A new study found that early-intervention services (EIS) significantly improve outcomes compared with treatment as usual (TAU). Early-intervention services are designed to provide supports such as employment assistance, while conventional treatment consists of medication and sometimes psychotherapy. The research was conducted by a large team led by Christopher Correll at the Zucker Hillside Hospital in New York.
“The results of a 2013 meta-analysis suggested that, during the last 5 decades, recovery from schizophrenia remained low (median, 13.5%), without significantly improving,” Correll and the team of researchers write. “Furthermore, individuals with schizophrenia die on average 15 to 20 years prematurely, with an increasing mortality gap.”
Despite numerous new medications being promoted and prescribed in the last 50 years, recovery rates have not improved. They remain so low that only about 1 in 10 recovers. Additionally, people diagnosed with schizophrenia die younger now, compared to people without that diagnosis, than they did 50 years ago.
This new study, published in JAMA Psychiatry, found that EIS was superior to treatment as usual in all 13 outcomes measured by the analysis. EIS was associated with the following: being less likely to relapse, more likely to have remission of symptoms (significant improvement), more likely to recover from symptoms, less likely to be hospitalized, while also having having greater subjective quality of life, greater global functioning, fewer hospitalizations, shorter stays in the hospital, less severe overall symptoms, fewer and less severe positive and negative symptoms of psychosis, more participation in work and school, and lower likelihood of dropping out of treatment.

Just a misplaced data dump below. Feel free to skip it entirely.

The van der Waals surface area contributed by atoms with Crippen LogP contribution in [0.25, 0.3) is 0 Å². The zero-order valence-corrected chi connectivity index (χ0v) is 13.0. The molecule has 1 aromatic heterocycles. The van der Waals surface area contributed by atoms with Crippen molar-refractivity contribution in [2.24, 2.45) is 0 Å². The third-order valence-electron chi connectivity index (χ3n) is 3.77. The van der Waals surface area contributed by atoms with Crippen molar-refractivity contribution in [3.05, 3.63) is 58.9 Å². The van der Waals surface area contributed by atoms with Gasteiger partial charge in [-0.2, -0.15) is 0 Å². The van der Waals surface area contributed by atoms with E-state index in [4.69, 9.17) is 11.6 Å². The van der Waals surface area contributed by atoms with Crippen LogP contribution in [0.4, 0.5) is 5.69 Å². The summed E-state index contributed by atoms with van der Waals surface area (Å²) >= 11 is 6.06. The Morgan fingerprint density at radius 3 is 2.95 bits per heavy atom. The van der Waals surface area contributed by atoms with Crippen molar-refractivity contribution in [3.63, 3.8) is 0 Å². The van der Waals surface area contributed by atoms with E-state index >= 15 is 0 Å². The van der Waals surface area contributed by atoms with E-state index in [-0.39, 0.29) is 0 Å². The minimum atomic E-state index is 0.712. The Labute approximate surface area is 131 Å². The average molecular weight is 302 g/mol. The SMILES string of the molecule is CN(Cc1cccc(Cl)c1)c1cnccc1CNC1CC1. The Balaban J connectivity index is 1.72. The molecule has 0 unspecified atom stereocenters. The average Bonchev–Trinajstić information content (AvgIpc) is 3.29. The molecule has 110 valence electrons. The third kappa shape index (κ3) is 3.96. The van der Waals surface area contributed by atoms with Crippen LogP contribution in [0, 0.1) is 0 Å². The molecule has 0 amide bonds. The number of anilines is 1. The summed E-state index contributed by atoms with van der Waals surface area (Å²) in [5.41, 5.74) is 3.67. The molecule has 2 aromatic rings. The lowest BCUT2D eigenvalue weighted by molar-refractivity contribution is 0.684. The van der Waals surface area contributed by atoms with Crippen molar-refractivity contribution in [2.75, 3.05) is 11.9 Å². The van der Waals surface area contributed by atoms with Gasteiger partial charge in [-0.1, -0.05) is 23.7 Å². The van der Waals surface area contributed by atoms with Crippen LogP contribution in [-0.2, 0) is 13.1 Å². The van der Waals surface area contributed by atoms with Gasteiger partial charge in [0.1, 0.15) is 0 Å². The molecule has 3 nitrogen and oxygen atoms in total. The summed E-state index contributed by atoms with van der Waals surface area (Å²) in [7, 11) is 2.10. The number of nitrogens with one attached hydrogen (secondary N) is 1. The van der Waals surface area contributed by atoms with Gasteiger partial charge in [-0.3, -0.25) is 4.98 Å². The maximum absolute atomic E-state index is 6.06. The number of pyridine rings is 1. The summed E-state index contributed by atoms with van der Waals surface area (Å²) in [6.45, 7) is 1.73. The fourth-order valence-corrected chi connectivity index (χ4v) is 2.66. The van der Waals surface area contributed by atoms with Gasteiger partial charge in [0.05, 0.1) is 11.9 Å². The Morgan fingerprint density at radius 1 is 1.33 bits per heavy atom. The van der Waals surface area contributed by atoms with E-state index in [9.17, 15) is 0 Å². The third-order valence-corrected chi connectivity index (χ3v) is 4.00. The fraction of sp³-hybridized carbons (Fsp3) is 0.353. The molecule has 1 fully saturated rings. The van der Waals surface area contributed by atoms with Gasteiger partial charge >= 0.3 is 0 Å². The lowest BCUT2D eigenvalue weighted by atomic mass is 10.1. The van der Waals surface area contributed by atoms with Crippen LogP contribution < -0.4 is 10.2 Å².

The study examined ten randomized, controlled trials that compared EIS to TAU. The total participants numbered 2176. The participants were defined as having either first-episode psychosis or a diagnosis of early-phase schizophrenia spectrum disorder.
EIS is a more holistic treatment being offered in the early stages of psychosis—just after first diagnosis. These early intervention services (EIS) are designed to help ease reintegration into society. According to the authors of this study, in addition to pharmacotherapy and psychotherapy, EIS includes such features as “supported employment and education, and family support,” while treatment as usual is unspecified, but usually includes medication and possibly psychotherapy. A coordinated team provides EIS. TAU, even if it included some of these other elements, would be conducted through a long, arduous referral process to outside providers.
Greater involvement with work and school was associated only with those EIS interventions that provided support for employment and education. Likewise, global functioning was significantly better just in those EIS interventions that provided family therapy.
Unfortunately, the studies examined here only lasted up to 2 years—so it is unclear if these improvements will last beyond that period. Nonetheless, it is striking that medication and psychotherapy alone did not increase global functioning and work/school involvement. Instead, supporting employment and education had a specific effect, as did family therapy.
The researchers write that although EIS is more expensive than TAU, it may be more cost-effective if it reduces the likelihood of the financial cost of worsening psychosis. The researchers conclude:
“These findings should provide further impetus for the widespread implementation and funding of EIS in the United States and across the world.”
Correll, C. U., Galling, B., Pawar, A., Krivko, A., Bonetto, C., Ruggeri, M. . . . Kane, J. M. (2018). Comparison of early intervention services vs. treatment as usual for early-phase psychosis: A systematic review, meta-analysis, and meta-regression. JAMA Psychiatry, 75(6), 555-565. doi:10.1001/jamapsychiatry.2018.0623 (Link)